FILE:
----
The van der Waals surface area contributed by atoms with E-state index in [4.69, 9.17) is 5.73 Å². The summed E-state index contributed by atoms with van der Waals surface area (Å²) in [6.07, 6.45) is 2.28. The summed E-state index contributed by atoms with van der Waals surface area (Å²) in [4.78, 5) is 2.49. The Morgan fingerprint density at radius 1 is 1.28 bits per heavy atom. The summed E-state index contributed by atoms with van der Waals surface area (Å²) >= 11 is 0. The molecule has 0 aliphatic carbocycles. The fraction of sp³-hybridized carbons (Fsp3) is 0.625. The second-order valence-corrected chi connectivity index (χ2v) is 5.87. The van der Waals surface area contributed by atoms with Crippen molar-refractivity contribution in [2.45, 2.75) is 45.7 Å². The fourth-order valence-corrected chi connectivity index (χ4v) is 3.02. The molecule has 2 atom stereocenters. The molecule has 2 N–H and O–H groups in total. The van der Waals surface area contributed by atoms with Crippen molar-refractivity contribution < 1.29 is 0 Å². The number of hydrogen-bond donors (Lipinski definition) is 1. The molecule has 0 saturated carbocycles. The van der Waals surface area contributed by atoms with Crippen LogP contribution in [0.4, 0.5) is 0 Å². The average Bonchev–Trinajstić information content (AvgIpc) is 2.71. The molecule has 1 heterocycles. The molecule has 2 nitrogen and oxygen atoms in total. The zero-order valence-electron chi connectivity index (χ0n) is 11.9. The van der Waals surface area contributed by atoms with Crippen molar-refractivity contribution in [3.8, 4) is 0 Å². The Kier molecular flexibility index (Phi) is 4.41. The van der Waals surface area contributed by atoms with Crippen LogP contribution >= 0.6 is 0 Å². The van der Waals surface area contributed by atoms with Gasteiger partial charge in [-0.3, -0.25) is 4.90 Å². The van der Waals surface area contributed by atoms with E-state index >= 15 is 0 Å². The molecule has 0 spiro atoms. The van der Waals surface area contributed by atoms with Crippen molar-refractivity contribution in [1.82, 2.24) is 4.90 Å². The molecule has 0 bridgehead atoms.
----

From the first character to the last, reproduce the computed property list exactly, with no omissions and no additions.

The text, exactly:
The van der Waals surface area contributed by atoms with E-state index in [4.69, 9.17) is 5.73 Å². The summed E-state index contributed by atoms with van der Waals surface area (Å²) in [6.07, 6.45) is 2.28. The summed E-state index contributed by atoms with van der Waals surface area (Å²) in [4.78, 5) is 2.49. The Morgan fingerprint density at radius 1 is 1.28 bits per heavy atom. The summed E-state index contributed by atoms with van der Waals surface area (Å²) >= 11 is 0. The molecule has 0 aliphatic carbocycles. The fraction of sp³-hybridized carbons (Fsp3) is 0.625. The second-order valence-corrected chi connectivity index (χ2v) is 5.87. The van der Waals surface area contributed by atoms with Crippen molar-refractivity contribution in [2.45, 2.75) is 45.7 Å². The fourth-order valence-corrected chi connectivity index (χ4v) is 3.02. The molecule has 2 atom stereocenters. The molecule has 2 N–H and O–H groups in total. The van der Waals surface area contributed by atoms with Crippen molar-refractivity contribution < 1.29 is 0 Å². The number of hydrogen-bond donors (Lipinski definition) is 1. The molecule has 0 saturated carbocycles. The van der Waals surface area contributed by atoms with Crippen LogP contribution in [0.4, 0.5) is 0 Å². The average Bonchev–Trinajstić information content (AvgIpc) is 2.71. The molecule has 1 heterocycles. The molecule has 2 nitrogen and oxygen atoms in total. The zero-order valence-electron chi connectivity index (χ0n) is 11.9. The van der Waals surface area contributed by atoms with Crippen molar-refractivity contribution in [3.8, 4) is 0 Å². The Kier molecular flexibility index (Phi) is 4.41. The van der Waals surface area contributed by atoms with Crippen LogP contribution >= 0.6 is 0 Å². The van der Waals surface area contributed by atoms with Gasteiger partial charge in [-0.3, -0.25) is 4.90 Å². The van der Waals surface area contributed by atoms with E-state index >= 15 is 0 Å². The molecule has 0 spiro atoms. The van der Waals surface area contributed by atoms with Crippen molar-refractivity contribution in [1.82, 2.24) is 4.90 Å². The molecule has 0 bridgehead atoms.